Canadian archbishop suggests women could be deacons
In theory, female deacons could preach, baptize, officiate at weddings and perform funerals
A woman named Phoebe was called a deacon in Romans
Still, even that suggestion — made by a Canadian archbishop on Tuesday, near the start of the closely watched, three-week gathering of church officials called by Pope Francis — was considered eye-popping.
That’s because if the trial balloon floated by Quebec Archbishop Paul-Andre Durocher flies, it would represent a historic breakthrough for the Roman Catholic Church, and Catholic women, by giving them access to the kinds of offices that only priests and bishops can hold.
“The only way a woman can fully ‘obtain’ many church offices is by ordination — by becoming a cleric — and the ordinary way to enter the clerical state is by ordination to the diaconate,” said Phyllis Zagano, a leading expert on women deacons and a researcher at Hofstra University in New York.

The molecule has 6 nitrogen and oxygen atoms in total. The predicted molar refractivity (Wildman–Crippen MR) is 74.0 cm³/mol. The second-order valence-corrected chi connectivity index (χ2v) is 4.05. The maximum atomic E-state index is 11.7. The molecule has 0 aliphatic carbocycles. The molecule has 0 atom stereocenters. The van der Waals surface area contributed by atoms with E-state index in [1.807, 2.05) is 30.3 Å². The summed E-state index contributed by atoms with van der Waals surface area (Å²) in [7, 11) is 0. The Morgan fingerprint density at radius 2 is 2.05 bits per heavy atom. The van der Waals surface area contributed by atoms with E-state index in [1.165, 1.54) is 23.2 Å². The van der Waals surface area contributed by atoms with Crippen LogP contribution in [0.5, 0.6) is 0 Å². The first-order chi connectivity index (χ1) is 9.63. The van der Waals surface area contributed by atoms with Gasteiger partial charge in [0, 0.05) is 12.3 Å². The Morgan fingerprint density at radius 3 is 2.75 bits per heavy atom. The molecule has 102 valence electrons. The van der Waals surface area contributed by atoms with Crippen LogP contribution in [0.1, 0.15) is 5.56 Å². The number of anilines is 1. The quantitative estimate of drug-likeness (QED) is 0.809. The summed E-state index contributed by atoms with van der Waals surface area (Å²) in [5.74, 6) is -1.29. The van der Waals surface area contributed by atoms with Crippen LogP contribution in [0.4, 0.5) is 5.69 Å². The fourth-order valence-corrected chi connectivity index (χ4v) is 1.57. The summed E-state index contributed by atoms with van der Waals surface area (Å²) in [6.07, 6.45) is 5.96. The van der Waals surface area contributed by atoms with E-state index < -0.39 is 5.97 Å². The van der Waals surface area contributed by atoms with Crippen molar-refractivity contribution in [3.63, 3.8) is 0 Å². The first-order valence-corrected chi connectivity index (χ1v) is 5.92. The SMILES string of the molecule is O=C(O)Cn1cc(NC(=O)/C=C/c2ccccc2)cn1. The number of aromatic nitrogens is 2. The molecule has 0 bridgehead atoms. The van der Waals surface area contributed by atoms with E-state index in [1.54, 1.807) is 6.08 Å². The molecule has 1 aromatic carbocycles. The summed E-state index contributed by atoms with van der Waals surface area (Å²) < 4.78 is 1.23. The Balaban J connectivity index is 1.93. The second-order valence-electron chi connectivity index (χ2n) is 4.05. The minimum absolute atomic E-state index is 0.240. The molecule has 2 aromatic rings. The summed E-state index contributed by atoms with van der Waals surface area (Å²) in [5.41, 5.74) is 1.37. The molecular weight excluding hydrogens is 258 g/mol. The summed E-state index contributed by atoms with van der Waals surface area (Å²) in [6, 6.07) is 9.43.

Moreover, as Zagano noted in an email, women deacons could perform functions that male deacons currently do: preaching, baptizing, witnessing marriages and performing funerals. Celebrating Mass, hearing confessions and anointing the sick would remain the province of the male priesthood.
Durocher, archbishop of Gatineau and until recently president of the Canadian Conference of Catholic Bishops, made his proposal in the 3-minute window that each of the 270 bishops at the synod is allotted to lay out concerns and priorities for the church and the modern family.
Durocher focused on the role of women, first lamenting the “sad and dramatic reality” that women “continue to suffer discrimination and violence at the hands of men, including their spouses.”
He asked Francis and the bishops to state clearly that there is no scriptural justification for such bias, and in particular that passages in which the Apostle Paul speaks about wives submitting to their husbands “can never justify the domination of men over women, much less violence.”
He then asked that the synod recognize that women can be given “decision-making” posts in the church and in the Roman Curia, the papal bureaucracy.